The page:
Whilst this wasn?t ring-fenced, the applicant had a weaker claim to this property especially within shorter marriages. In longer marriages, the two types of property tended to merge. However, the HL had query over business assets developed by one party alone, with Baroness Hale placing them in non-matrimonial property and Lord Nicholls disagreeing.[42] Therefore, questions on scope of matrimonial property and when to depart from equal sharing where left unanswered for future occasion.[43] Further issue arose around the affirmation of ?special contributions.?[44] It was clarified in order to depart from equal sharing their must be a ?genius quality? that created the wealth[45]. Despite development to incorporate both financial and non-financial contributions, a distinction was essentially introduced between the bread-winner and the home-maker, allowing inequality ?through the back door,?[46] more so, with no threshold of wealth which could constitute a special contribution, confusion arose, despite finding that the special contribution on behalf of one party would affect the award, this was mainly aimed towards the financial contributor.[47] Subsequently, further transparency is needed with regard a spouse?s future income being subjected to financial orders for compensation. As per McFarlane, should it apply strictly to applicants with evidence of a lucrative career which was given up? And if so what is the staring income, or what defines a ?lucrative? career?[48] And to what point would a judge impose values on ?subjective, non-pecuniary worth? of different career fields.[49] Therefore, the courts have contained this area restrictively, in order to aid such uncertainties, by allowing a spouse with ordinary career paths, to be compensated accordingly by general assessment,[50] however this was not expressly limited. It was observed in subsequent case law that claim for compensation in AR is a feature to aid fairness rather than a claim in its own right.[51] Thus, compensation for market sacrifices has now been established as an independent element award but the scope is unclear. ...read more.

Conclusion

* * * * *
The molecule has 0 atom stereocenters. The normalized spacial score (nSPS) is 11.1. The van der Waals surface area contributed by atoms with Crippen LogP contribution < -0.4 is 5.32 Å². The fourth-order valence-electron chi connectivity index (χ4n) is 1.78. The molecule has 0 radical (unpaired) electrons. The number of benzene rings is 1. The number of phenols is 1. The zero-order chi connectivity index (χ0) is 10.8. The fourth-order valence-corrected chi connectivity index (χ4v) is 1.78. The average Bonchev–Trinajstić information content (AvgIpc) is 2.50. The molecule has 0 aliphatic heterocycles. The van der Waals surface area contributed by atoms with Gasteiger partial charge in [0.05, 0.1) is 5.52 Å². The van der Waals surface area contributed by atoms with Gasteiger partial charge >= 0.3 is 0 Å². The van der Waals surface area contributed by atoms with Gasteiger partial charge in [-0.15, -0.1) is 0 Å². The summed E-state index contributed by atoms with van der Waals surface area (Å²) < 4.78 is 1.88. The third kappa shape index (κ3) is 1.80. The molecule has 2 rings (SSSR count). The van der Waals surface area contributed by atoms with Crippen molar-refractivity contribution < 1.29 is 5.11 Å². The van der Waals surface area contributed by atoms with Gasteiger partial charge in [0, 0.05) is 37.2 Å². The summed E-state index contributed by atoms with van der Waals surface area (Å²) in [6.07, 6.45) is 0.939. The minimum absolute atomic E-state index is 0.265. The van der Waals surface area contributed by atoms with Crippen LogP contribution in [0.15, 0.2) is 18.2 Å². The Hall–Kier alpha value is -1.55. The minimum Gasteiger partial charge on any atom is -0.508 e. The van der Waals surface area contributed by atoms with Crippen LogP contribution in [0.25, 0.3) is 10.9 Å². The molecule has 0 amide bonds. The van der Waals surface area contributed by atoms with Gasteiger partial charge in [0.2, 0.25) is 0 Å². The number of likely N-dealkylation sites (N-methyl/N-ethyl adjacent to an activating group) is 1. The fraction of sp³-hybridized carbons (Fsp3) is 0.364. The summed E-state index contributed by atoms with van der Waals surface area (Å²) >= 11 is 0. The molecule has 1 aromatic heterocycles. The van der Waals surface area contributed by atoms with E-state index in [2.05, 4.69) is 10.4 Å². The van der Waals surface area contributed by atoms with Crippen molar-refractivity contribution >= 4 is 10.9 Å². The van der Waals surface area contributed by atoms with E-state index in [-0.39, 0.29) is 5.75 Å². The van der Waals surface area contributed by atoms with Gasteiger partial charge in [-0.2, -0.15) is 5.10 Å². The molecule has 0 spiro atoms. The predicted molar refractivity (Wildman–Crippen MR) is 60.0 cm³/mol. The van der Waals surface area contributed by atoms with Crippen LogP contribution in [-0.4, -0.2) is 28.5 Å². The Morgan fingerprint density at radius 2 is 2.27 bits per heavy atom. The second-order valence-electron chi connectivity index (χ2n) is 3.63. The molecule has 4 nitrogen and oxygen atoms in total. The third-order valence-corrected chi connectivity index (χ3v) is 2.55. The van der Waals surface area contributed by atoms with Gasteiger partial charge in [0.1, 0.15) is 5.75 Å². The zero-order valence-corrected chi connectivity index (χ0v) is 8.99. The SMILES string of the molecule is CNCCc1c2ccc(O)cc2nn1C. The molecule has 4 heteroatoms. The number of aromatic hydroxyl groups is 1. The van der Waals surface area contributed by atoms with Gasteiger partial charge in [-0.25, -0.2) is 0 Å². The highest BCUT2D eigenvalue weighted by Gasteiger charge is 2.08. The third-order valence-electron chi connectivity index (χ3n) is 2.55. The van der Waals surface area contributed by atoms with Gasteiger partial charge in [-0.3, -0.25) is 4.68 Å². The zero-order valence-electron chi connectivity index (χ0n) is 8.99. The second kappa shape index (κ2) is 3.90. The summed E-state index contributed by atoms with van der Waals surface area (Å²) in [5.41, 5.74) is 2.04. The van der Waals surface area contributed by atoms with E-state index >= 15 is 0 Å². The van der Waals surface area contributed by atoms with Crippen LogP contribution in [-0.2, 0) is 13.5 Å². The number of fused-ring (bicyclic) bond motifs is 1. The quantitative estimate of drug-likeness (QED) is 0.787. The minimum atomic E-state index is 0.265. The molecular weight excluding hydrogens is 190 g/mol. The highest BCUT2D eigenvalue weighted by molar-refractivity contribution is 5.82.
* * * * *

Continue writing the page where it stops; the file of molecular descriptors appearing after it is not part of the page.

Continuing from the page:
19 International Journal of Law, Policy and the Family 229 [19] Bailey-Harris [n12] 537. [20] Page v Page (1981) 2 FLR 198, 201; Preston v Preston [1982] Fam 17. [21] White (n2). [22] Ibid [24]. [23] Bailey-Harris (n1) 540. [24] White (n2) [37]. [25] Ibid [35]. [26] A. Diduck, ?Ancillary Relief: Complicating the Search for Principle,? [2011] Journal of Law and Society 274. [27] Bailey-Harris (n18) 232. [28] E. Hitchings, ?The Impact of Recent Ancillary Relief Jurisprudence in the ?Everyday? Ancillary Relief Case? 22 Child and Family Law Quarterly 93 2010. [29] Ibid. [30] E. Cooke, ?White v White ? A New Yardstick for Marriage Partnership? [2001] Child and Family Law Quarterly 81. [31] (n3). [32] Miller; McFarlane (n3). [33] Gilmore and Glennon (n7) 201. [34] Miller; McFarlane (n 2) [10], [13], [16]. [35] Miller; McFarlane (n2) [6]. [36] [2007] EWCA Civ 503, [2007] FLR 1246 [121]. [37] Gilmore and Glennon (n7) 205. [38] (n35). [39] White (n2) [27] [40] J. Miles, Charman v Charman (No 4) ? ?Making Sense of Need, Compensation, and Equal Sharing after Miller; McFarlane.? 20 Child and Fam L.Q 378 (2008). [41] Millar; McFarlane (n3), Charman (n36). [42] Miller; McFarlane (n 3), [26], [27], [150]. [43] Miles (n40). [44] Cowan v Cowan [2001] 2 FLR 192. [45] (n41). [46] Jens M Scherpe, ?Matrimonial Causes for Concern? A Comparative Analysis of Miller; McFarlane.? (2007) Kings Law Journal. [47] ; L v L (Financial Provision: Contributions) [2002] 1 FLR 642. [48] Miller; McFarlane (n3). [49] Glenn Brasse, ?It?s Payback Time! Miller, McFarlane and the Compensation Culture? [2006] 36 Family Law 617. [50] CR v CR [2007] EWHC 3334 (Fam). [51] VB v JP [2008] 1 FLR 742. [52] (n3). [53] Miles (n40) 351. [54] Gilmore and Glennon (n7) 210. [55] Diduck (n26) 278. [56] Hitchings (n28). [57] Jones v Jones [2011] EWCA Civ 11. [58] Robson v Robson [2010] EWCA Civ 1171 [43]. [59] Bailey-Harris (n12) 230. [60] Cowan (n44). [61] Home Office, ?Supporting Families: A Consultation Document? (HMSO, 1998). [62] Law Commission, Matrimonial Property, Needs and Agreements: A Supplementary Consultation Paper (Law Com No 208, 2012). [63] Cowan (n44). ...read more.